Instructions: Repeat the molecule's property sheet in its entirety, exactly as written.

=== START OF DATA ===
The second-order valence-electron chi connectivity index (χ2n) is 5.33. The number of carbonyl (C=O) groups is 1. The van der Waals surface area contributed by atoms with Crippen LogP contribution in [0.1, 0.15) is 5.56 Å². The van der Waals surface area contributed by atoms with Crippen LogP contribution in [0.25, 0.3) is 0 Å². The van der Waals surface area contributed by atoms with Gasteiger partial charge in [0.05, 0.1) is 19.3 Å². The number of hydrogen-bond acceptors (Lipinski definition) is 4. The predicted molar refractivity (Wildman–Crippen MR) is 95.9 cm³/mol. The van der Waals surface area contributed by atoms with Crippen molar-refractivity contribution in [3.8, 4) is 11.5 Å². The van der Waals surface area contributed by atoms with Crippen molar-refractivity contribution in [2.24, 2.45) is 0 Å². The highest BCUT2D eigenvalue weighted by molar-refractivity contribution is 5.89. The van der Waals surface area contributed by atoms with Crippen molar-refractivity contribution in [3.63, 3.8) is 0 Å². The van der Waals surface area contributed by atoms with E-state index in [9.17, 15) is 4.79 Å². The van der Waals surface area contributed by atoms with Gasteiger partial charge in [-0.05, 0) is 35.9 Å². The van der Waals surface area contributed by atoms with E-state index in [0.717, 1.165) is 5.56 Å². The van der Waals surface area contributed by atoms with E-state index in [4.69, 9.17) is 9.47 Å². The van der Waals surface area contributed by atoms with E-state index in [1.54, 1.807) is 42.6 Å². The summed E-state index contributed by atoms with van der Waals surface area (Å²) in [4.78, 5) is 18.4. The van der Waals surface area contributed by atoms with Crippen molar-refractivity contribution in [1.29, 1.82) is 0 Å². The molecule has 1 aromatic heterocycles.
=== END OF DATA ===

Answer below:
The second-order valence-electron chi connectivity index (χ2n) is 5.33. The number of carbonyl (C=O) groups is 1. The van der Waals surface area contributed by atoms with Crippen LogP contribution in [0.1, 0.15) is 5.56 Å². The van der Waals surface area contributed by atoms with Crippen LogP contribution in [0.25, 0.3) is 0 Å². The van der Waals surface area contributed by atoms with Gasteiger partial charge in [0.05, 0.1) is 19.3 Å². The number of hydrogen-bond acceptors (Lipinski definition) is 4. The predicted molar refractivity (Wildman–Crippen MR) is 95.9 cm³/mol. The van der Waals surface area contributed by atoms with Crippen molar-refractivity contribution in [3.8, 4) is 11.5 Å². The van der Waals surface area contributed by atoms with Crippen molar-refractivity contribution in [2.24, 2.45) is 0 Å². The highest BCUT2D eigenvalue weighted by molar-refractivity contribution is 5.89. The van der Waals surface area contributed by atoms with Crippen molar-refractivity contribution in [3.63, 3.8) is 0 Å². The van der Waals surface area contributed by atoms with E-state index in [9.17, 15) is 4.79 Å². The van der Waals surface area contributed by atoms with Gasteiger partial charge in [-0.05, 0) is 35.9 Å². The van der Waals surface area contributed by atoms with E-state index in [0.717, 1.165) is 5.56 Å². The van der Waals surface area contributed by atoms with E-state index in [4.69, 9.17) is 9.47 Å². The van der Waals surface area contributed by atoms with E-state index in [1.54, 1.807) is 42.6 Å². The summed E-state index contributed by atoms with van der Waals surface area (Å²) in [4.78, 5) is 18.4. The van der Waals surface area contributed by atoms with Crippen molar-refractivity contribution in [1.29, 1.82) is 0 Å². The molecule has 1 aromatic heterocycles.